A Wall Street Journal article last year talked about why hobbies are so important in retirement. I have many interests and believe I will not have a problem staying busy when I retire one day, but I was interested in seeing what they had to say, because hobbies are important at all times.
Work takes up a huge percentage of our lifetimes, and without other activities, life is far less interesting.
The article cites a study “which found that having a hobby led to improvements in older individuals’ cognitive performance and neural efficiency,” and another “showing that hobbies were associated with reduced risks of cardiovascular disease—especially strokes—in participants ages 40 to 69,” thus, the benefits of hobbies are not just for retirees.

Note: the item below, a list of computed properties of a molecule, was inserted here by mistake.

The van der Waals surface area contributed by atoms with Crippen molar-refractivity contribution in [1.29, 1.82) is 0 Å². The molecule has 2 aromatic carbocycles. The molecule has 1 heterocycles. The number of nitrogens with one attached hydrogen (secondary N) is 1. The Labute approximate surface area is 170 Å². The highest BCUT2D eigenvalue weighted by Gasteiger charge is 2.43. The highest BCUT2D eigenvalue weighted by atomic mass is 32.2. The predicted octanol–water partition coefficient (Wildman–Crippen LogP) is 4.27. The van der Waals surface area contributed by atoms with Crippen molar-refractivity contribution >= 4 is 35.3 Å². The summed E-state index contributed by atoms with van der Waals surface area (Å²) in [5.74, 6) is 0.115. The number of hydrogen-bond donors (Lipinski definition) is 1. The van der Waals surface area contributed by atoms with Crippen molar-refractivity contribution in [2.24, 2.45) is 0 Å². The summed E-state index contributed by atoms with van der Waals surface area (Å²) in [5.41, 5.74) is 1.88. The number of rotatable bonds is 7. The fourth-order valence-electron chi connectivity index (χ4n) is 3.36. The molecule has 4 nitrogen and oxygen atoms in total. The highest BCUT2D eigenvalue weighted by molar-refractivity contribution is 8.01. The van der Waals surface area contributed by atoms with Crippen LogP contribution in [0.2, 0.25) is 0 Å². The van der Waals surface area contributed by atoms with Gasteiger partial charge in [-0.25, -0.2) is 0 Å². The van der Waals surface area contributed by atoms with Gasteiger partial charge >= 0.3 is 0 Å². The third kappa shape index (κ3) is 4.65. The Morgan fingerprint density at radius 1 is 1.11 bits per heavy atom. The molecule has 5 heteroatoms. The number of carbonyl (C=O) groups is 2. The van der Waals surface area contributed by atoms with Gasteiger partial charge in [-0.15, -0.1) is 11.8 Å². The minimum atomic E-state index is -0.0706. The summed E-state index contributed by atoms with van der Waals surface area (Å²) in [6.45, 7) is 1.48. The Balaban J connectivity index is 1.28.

Yet another study, led by Carolyn Adams-Price, a psychology professor at Mississippi State University, showed that, “Benefits gained through hobbies…include a sense of identity and recognition from others; mastery of a skill or topic; and a feeling of calming and spirituality.”
“Making things and collecting things are perhaps what many people imagine when they think of hobbies.” But, Dr. Adams-Price defines serious hobbies as “any activity that someone spends a lot of time on over a period of months or years”. “If you took up pickleball and were really serious about it, that’s a hobby,” she says, and “Volunteering and community service are viable options for retirees who don’t see themselves as makers or collectors.”
“Finding a hobby, social group or community effort to support may be a challenge for some retirees, especially those who were so focused on their work that they didn’t develop outside interests,” which is another reason to develop interests outside of your career at as early an age as you can. I hope you will.